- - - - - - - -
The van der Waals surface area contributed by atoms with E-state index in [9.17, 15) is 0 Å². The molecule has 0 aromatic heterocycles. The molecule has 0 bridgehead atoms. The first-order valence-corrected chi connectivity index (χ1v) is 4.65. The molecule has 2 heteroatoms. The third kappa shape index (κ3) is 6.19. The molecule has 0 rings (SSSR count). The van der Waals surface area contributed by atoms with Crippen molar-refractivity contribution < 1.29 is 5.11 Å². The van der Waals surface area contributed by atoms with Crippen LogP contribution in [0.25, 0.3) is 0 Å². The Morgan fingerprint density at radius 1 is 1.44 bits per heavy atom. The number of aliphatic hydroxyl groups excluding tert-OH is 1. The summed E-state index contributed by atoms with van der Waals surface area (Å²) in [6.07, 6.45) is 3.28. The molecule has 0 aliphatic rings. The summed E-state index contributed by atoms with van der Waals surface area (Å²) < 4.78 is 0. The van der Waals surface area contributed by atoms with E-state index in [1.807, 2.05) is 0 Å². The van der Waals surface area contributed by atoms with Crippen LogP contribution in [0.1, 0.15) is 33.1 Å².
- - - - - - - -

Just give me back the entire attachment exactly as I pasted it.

The van der Waals surface area contributed by atoms with E-state index in [9.17, 15) is 0 Å². The molecule has 0 aromatic heterocycles. The molecule has 0 bridgehead atoms. The first-order valence-corrected chi connectivity index (χ1v) is 4.65. The molecule has 2 heteroatoms. The third kappa shape index (κ3) is 6.19. The molecule has 0 rings (SSSR count). The van der Waals surface area contributed by atoms with Crippen molar-refractivity contribution < 1.29 is 5.11 Å². The van der Waals surface area contributed by atoms with Crippen LogP contribution in [0.25, 0.3) is 0 Å². The Morgan fingerprint density at radius 1 is 1.44 bits per heavy atom. The number of aliphatic hydroxyl groups excluding tert-OH is 1. The summed E-state index contributed by atoms with van der Waals surface area (Å²) in [6.07, 6.45) is 3.28. The molecule has 0 aliphatic rings. The summed E-state index contributed by atoms with van der Waals surface area (Å²) < 4.78 is 0. The van der Waals surface area contributed by atoms with E-state index in [1.807, 2.05) is 0 Å². The van der Waals surface area contributed by atoms with Crippen LogP contribution in [0.1, 0.15) is 33.1 Å².